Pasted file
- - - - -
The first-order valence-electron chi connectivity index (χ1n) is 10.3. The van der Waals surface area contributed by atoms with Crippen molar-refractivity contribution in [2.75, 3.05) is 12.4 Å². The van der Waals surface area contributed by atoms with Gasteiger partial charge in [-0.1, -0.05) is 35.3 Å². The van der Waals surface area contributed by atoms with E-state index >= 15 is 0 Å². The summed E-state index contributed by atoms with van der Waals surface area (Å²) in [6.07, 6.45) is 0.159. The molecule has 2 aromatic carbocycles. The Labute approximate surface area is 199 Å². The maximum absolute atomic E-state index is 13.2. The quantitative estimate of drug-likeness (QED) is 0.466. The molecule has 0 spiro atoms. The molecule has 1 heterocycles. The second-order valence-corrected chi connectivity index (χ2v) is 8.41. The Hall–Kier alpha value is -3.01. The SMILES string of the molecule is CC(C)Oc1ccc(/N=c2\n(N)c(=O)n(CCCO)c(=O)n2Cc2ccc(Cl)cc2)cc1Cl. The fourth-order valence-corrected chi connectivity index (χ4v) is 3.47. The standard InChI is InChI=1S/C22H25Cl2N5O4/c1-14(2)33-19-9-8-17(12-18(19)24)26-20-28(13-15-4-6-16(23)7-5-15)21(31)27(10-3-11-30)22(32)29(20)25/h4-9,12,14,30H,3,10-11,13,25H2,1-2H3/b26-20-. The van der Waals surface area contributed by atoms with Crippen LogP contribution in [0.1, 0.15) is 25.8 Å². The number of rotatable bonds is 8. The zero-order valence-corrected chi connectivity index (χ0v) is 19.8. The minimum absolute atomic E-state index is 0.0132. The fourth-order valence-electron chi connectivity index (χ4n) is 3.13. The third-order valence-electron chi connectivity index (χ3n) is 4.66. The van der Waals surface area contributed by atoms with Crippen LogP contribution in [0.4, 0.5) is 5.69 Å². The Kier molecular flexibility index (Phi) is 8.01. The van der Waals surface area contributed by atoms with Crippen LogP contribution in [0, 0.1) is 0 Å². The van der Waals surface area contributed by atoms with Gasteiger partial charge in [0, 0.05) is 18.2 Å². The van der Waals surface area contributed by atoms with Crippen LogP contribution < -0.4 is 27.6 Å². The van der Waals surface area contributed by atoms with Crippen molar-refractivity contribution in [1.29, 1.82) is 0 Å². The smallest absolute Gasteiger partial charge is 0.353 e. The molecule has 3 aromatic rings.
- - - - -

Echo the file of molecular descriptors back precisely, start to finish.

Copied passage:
The first-order valence-electron chi connectivity index (χ1n) is 10.3. The van der Waals surface area contributed by atoms with Crippen molar-refractivity contribution in [2.75, 3.05) is 12.4 Å². The van der Waals surface area contributed by atoms with Gasteiger partial charge in [-0.1, -0.05) is 35.3 Å². The van der Waals surface area contributed by atoms with E-state index >= 15 is 0 Å². The summed E-state index contributed by atoms with van der Waals surface area (Å²) in [6.07, 6.45) is 0.159. The molecule has 2 aromatic carbocycles. The Labute approximate surface area is 199 Å². The maximum absolute atomic E-state index is 13.2. The quantitative estimate of drug-likeness (QED) is 0.466. The molecule has 0 spiro atoms. The molecule has 1 heterocycles. The second-order valence-corrected chi connectivity index (χ2v) is 8.41. The Hall–Kier alpha value is -3.01. The SMILES string of the molecule is CC(C)Oc1ccc(/N=c2\n(N)c(=O)n(CCCO)c(=O)n2Cc2ccc(Cl)cc2)cc1Cl. The fourth-order valence-corrected chi connectivity index (χ4v) is 3.47. The standard InChI is InChI=1S/C22H25Cl2N5O4/c1-14(2)33-19-9-8-17(12-18(19)24)26-20-28(13-15-4-6-16(23)7-5-15)21(31)27(10-3-11-30)22(32)29(20)25/h4-9,12,14,30H,3,10-11,13,25H2,1-2H3/b26-20-. The van der Waals surface area contributed by atoms with Crippen LogP contribution in [0.1, 0.15) is 25.8 Å². The number of rotatable bonds is 8. The zero-order valence-corrected chi connectivity index (χ0v) is 19.8. The minimum absolute atomic E-state index is 0.0132. The fourth-order valence-electron chi connectivity index (χ4n) is 3.13. The third-order valence-electron chi connectivity index (χ3n) is 4.66. The van der Waals surface area contributed by atoms with Crippen LogP contribution in [0.4, 0.5) is 5.69 Å². The Kier molecular flexibility index (Phi) is 8.01. The van der Waals surface area contributed by atoms with Crippen LogP contribution in [0, 0.1) is 0 Å². The van der Waals surface area contributed by atoms with Gasteiger partial charge in [0, 0.05) is 18.2 Å². The van der Waals surface area contributed by atoms with Crippen LogP contribution < -0.4 is 27.6 Å². The van der Waals surface area contributed by atoms with Crippen molar-refractivity contribution in [1.29, 1.82) is 0 Å². The smallest absolute Gasteiger partial charge is 0.353 e. The molecule has 3 aromatic rings.